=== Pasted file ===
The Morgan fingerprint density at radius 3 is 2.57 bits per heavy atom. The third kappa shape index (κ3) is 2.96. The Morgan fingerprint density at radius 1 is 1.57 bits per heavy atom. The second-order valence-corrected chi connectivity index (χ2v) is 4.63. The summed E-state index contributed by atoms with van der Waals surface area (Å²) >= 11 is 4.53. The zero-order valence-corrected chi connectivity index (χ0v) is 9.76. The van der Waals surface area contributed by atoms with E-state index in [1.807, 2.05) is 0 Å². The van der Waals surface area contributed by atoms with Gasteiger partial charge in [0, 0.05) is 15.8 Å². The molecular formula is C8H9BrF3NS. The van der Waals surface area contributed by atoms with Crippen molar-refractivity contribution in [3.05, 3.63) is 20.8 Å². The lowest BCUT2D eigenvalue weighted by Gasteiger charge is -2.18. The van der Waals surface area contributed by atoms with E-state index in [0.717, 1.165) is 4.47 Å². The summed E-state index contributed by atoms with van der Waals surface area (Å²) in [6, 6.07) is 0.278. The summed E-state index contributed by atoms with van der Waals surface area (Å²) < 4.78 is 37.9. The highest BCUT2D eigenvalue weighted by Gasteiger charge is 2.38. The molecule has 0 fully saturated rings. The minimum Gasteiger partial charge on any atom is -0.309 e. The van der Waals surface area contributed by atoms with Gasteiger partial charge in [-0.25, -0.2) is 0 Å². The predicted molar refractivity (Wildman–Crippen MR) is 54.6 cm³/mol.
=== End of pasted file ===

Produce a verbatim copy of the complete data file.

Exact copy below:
The Morgan fingerprint density at radius 3 is 2.57 bits per heavy atom. The third kappa shape index (κ3) is 2.96. The Morgan fingerprint density at radius 1 is 1.57 bits per heavy atom. The second-order valence-corrected chi connectivity index (χ2v) is 4.63. The summed E-state index contributed by atoms with van der Waals surface area (Å²) >= 11 is 4.53. The zero-order valence-corrected chi connectivity index (χ0v) is 9.76. The van der Waals surface area contributed by atoms with E-state index in [1.807, 2.05) is 0 Å². The van der Waals surface area contributed by atoms with Gasteiger partial charge in [0, 0.05) is 15.8 Å². The molecular formula is C8H9BrF3NS. The van der Waals surface area contributed by atoms with Crippen molar-refractivity contribution in [3.05, 3.63) is 20.8 Å². The lowest BCUT2D eigenvalue weighted by Gasteiger charge is -2.18. The van der Waals surface area contributed by atoms with E-state index in [0.717, 1.165) is 4.47 Å². The summed E-state index contributed by atoms with van der Waals surface area (Å²) in [6, 6.07) is 0.278. The summed E-state index contributed by atoms with van der Waals surface area (Å²) < 4.78 is 37.9. The highest BCUT2D eigenvalue weighted by Gasteiger charge is 2.38. The molecule has 0 fully saturated rings. The minimum Gasteiger partial charge on any atom is -0.309 e. The van der Waals surface area contributed by atoms with Gasteiger partial charge in [-0.25, -0.2) is 0 Å². The predicted molar refractivity (Wildman–Crippen MR) is 54.6 cm³/mol.